Mega Dose
 
 

Fup. Store Cat.

The Trip to Kahani  
Chapter 18

In Loving Memory
Fup. Store Cat.
1988 — 2007

fup 18 fup 19
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Fup. Store Cat.
Fup watercolor courtesy of reader Linda McDougall. Click here for a larger view.
Bear
bear
Zooey
zooey

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Three horses stand behind the wire fence: a mother, it looks like, and her two offspring, a filly and a colt. The filly's mane has been styled in tight braids. She's immaculate; she looks like she's come to these stables straight from the show circuit. And acts like it, too, the way she's pushing her brother around. The colt is a mess. He hasn't been clipped in months. "City Girl" and "Country Boy," Bear dubs them.

Tentatively, Wiggums approaches the old mare. Fup, Bear, and Zooey follow.

"You want to know about the stories from Kahani?" the mare responds. She knows Kahani — so the hill must be near and the trek hasn't been a wild goose chase after all! "What I hear," the mare tells them, "is that the young trees there don't want to be stories anymore."

Just as quickly, and with more force, their hopes plunge.

"Many local saplings are discouraged by the proliferation of electronic media," the mare explains. In fact, she says what she hears is that today's young trees grow up resenting their parents' memories of publishing opportunities past. Few new stories grow up wild in the woods these days anyway, as print book readers generally prefer stories groomed from seed at private arboretums. Apparently a woman in Kentucky has raised the last two medal-winning novels on her farm.

"This is all too much," Fup mumbles in disbelief.

"Have you been there?" Bear interrupts. "Can you show us the way?"

"I haven't," the mare admits, "but my boy Joe can show you." She acknowledges her slouching son. "Darned if he doesn't know every trail fork in these woods."

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The Trip to Kahani

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Fup's Picks

That Cat That Changed My Life: 50 Cats Talk About How They Became Who They Are That Cat That Changed My Life: 50 Cats Talk About How They Became Who They Are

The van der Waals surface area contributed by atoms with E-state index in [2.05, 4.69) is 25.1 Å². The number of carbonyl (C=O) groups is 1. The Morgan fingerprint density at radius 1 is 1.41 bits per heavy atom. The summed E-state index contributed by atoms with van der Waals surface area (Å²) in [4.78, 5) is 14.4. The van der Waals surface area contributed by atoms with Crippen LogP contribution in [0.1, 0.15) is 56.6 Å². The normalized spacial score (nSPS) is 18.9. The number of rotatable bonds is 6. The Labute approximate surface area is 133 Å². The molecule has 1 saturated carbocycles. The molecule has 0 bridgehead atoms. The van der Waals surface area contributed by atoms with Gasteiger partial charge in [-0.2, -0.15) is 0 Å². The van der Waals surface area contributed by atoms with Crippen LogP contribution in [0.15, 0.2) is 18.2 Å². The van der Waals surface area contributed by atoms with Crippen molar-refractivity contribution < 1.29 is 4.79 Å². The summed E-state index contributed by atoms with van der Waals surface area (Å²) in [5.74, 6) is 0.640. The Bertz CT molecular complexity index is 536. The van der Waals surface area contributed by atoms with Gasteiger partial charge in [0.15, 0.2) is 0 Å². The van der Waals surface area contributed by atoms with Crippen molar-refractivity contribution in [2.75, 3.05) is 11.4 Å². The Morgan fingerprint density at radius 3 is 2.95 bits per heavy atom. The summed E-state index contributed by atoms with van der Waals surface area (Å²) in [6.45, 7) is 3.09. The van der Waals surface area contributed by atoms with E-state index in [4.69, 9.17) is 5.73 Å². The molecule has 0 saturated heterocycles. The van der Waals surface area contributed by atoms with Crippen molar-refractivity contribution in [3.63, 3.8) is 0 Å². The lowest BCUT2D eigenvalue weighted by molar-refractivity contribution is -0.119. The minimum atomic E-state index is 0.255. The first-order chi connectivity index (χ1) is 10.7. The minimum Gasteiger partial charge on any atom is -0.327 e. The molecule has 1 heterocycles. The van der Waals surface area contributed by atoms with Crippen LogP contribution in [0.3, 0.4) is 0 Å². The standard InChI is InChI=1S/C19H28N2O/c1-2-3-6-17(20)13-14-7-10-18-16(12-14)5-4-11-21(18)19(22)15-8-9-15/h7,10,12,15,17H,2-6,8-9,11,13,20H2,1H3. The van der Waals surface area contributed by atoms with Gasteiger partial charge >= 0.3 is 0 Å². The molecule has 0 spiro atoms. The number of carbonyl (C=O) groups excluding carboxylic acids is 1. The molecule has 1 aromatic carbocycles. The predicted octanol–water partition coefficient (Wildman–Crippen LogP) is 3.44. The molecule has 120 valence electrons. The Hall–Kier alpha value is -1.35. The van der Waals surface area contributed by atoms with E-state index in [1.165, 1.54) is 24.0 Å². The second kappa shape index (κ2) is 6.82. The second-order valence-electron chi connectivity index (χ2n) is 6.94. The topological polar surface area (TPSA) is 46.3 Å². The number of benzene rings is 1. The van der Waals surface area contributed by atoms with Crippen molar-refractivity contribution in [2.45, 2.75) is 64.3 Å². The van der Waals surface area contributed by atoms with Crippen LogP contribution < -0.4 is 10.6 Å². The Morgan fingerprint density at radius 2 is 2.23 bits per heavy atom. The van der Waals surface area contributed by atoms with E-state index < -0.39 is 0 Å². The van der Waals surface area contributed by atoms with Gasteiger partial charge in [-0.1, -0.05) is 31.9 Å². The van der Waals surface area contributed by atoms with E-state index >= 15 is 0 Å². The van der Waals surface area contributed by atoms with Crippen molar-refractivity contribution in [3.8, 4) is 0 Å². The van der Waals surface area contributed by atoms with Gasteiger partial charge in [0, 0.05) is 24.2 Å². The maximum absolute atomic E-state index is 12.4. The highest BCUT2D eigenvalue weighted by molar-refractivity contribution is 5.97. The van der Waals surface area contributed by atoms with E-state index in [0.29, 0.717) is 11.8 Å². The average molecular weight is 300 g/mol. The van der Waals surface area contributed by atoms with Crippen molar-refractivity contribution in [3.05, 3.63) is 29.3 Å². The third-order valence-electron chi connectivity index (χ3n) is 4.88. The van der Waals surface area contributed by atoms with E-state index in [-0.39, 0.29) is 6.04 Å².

by Bruce Eric Kaplan

"All these cats lead exciting and varied lives wholly independent of the human race," notes the editor in his Introduction. Well, duh. Scant attention has been paid to the role of community in modern cat culture, so what a relief that here, finally, fifty articulate felines set the record straight. Funny, sad, occasionally shocking, but never less than true, these brave monologues reaffirm our interdependency in ways that choreographed public displays such as Paws Across America never can.

Unleashed: Poems by Writers' Dogs Unleashed: Poems by Writers' Dogs
by Amy Hempel

In "Dog Kibble," Tasha Baxter's verse exhibits a brutal economy of words: "Life is never meaningless," her villanelle announces, "there is always food." Here and throughout this collection these authors demand your attention, as if to bark, "You can send me to my room for yelling at the neighbors but you cannot silence what woofs in my heart!" Among the selections nominated for Best American Writing by Pets 2000 are Bob Barker Barry's sordid and hilarious hallucinogenic escapades with Lynda; a tragic, posthumous prose poem by Marrow Irving; and Sadie Louise Lamott's "Spoon River Sadie Louise," a wildly metered exploration of the cross-cultural dynamics within a household occupied by dogs, cats, birds, and small children. The sheer intellect of these collected pieces will renew your faith in dogs.

Is Your Cat Too Fat?Is Your Cat Too Fat?
by Bronwen Meredith

Too fat for what? And what business is it of this Meredith person's anyway? Bronwen sounds like the kind of lady I wouldn't like at all.

 

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